A group of male Pagan priests, called Luperci, had only a single function: to conduct the Lupercalia festival annually on FEB-15. Cicero described them as: "A certain wild association of Lupercalian brothers, both plainly pastoral and savage, whose rustic alliance was formed before civilization and laws..." (Cael. 26) The celebration was held in the Lupercal cave on the Palantine Hill in Rome. Here, it was beleived, Romulus and Remus had been sheltered and fed by a she-wolf before they founded Rome. Two naked young priests, assisted by Vestal Virgins, would sacrifice a dog and a goat. The dog was probably a substitue for a wolf. (Some sources say that more than one goat was sacrificed. 4) Blood from the animals was spread on the two priests' foreheads and wiped off with some wool dipped in milk. The priests then clothed themselves with loincloths made from the skin of the goat. They ran about the city, scourging women with februa (Latin for "means of purification"). These were strips of skin taken from the sacrificed goat. The Romans believed that this flogging would purify them, and assure their future fertility and easy childbirth. 2 Feasts and parties were later celebrated throughout the city. 5

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Juno Februata:

The month of February was sacred to "Juno Februata, the Goddess of the 'fever' (febris in Latin) of love" in ancient Pagan Rome. 1 She was also the goddess of women and of marriage. FEB-14 was her festival day. At that time, a box was provided from which single men could draw a "billet" -- a small piece of paper on which a woman's name was written. The couple would then form a temporary liaison for the erotic games to follow. They would remain partners for the following 12 months. Sometimes marriages resulted from this practice.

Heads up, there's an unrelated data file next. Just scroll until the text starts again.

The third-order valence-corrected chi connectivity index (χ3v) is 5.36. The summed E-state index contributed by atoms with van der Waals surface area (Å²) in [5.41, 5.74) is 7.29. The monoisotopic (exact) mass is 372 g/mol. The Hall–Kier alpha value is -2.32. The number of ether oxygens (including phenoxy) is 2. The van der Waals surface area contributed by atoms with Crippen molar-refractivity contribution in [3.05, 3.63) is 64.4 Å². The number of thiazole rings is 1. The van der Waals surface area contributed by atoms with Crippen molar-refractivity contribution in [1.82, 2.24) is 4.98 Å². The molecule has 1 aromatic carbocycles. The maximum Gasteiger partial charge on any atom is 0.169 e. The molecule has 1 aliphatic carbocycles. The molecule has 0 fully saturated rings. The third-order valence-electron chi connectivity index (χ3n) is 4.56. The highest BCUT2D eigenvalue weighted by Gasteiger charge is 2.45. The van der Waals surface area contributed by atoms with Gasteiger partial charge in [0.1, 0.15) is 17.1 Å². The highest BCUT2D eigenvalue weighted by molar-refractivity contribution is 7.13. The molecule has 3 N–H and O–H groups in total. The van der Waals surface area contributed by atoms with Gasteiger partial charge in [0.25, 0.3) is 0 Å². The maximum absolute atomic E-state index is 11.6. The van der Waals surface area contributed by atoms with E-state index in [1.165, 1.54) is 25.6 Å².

The church was opposed to this display of open eroticism and sensuality. They tried various ways of changing the festival. One method was to replace the women's names with those of saints and short sermons. The young women and men were expected to emulate the life of the saint whose name was on the billet that they had drawn. However, it was soon apparent that the public preferred the old ways. "By the fourteenth century they reverted back to the use of girl's names. In the sixteenth century they once again tried to have saintly valentines but it was as unsuccessful as the first attempt." 7

In 494 CE, Pope Gelasius 1 renamed a cleaned-up festival the "Feast of the Purification of the Virgin Mary." The date was later changed to FEB-2. It is now called the Presentation of the Lord. This recognizes the time when Mary was purified in the Jewish temple after having given birth to Jesus.